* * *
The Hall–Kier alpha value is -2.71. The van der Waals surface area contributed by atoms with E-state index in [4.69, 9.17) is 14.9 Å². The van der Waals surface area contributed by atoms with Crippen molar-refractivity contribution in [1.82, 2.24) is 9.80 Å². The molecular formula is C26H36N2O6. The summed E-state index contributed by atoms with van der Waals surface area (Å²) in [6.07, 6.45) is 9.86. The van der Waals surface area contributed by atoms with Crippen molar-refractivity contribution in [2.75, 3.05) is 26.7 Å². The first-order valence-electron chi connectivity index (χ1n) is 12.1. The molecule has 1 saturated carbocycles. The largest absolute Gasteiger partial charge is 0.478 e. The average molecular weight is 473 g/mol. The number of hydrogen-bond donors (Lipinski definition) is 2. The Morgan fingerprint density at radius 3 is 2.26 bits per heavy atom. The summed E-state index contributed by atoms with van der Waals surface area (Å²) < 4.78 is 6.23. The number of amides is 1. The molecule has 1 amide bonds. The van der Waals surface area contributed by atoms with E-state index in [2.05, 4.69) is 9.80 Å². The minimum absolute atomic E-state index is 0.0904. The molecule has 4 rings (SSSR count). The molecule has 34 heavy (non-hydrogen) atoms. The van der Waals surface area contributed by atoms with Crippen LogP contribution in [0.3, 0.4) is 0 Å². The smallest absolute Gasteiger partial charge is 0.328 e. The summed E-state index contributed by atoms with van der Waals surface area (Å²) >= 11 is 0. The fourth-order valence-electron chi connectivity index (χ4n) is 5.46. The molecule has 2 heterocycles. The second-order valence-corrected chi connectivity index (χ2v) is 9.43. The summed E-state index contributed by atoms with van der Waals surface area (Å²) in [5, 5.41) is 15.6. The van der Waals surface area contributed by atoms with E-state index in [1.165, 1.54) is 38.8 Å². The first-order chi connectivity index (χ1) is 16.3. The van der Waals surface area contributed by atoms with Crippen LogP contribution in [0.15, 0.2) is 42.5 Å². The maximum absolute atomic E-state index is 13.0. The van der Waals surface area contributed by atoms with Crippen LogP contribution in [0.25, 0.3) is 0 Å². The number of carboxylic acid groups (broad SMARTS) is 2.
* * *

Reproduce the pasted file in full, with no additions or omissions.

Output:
The Hall–Kier alpha value is -2.71. The van der Waals surface area contributed by atoms with E-state index in [4.69, 9.17) is 14.9 Å². The van der Waals surface area contributed by atoms with Crippen molar-refractivity contribution in [1.82, 2.24) is 9.80 Å². The molecular formula is C26H36N2O6. The summed E-state index contributed by atoms with van der Waals surface area (Å²) in [6.07, 6.45) is 9.86. The van der Waals surface area contributed by atoms with Crippen molar-refractivity contribution in [2.75, 3.05) is 26.7 Å². The first-order valence-electron chi connectivity index (χ1n) is 12.1. The molecule has 1 saturated carbocycles. The largest absolute Gasteiger partial charge is 0.478 e. The average molecular weight is 473 g/mol. The number of hydrogen-bond donors (Lipinski definition) is 2. The Morgan fingerprint density at radius 3 is 2.26 bits per heavy atom. The summed E-state index contributed by atoms with van der Waals surface area (Å²) < 4.78 is 6.23. The number of amides is 1. The molecule has 1 amide bonds. The van der Waals surface area contributed by atoms with E-state index in [2.05, 4.69) is 9.80 Å². The minimum absolute atomic E-state index is 0.0904. The molecule has 4 rings (SSSR count). The molecule has 34 heavy (non-hydrogen) atoms. The van der Waals surface area contributed by atoms with Crippen LogP contribution in [0.3, 0.4) is 0 Å². The smallest absolute Gasteiger partial charge is 0.328 e. The summed E-state index contributed by atoms with van der Waals surface area (Å²) >= 11 is 0. The fourth-order valence-electron chi connectivity index (χ4n) is 5.46. The molecule has 2 heterocycles. The second-order valence-corrected chi connectivity index (χ2v) is 9.43. The summed E-state index contributed by atoms with van der Waals surface area (Å²) in [5, 5.41) is 15.6. The van der Waals surface area contributed by atoms with E-state index in [1.165, 1.54) is 38.8 Å². The first-order chi connectivity index (χ1) is 16.3. The van der Waals surface area contributed by atoms with Crippen LogP contribution in [0.15, 0.2) is 42.5 Å². The maximum absolute atomic E-state index is 13.0. The van der Waals surface area contributed by atoms with Crippen LogP contribution in [0.25, 0.3) is 0 Å². The number of carboxylic acid groups (broad SMARTS) is 2.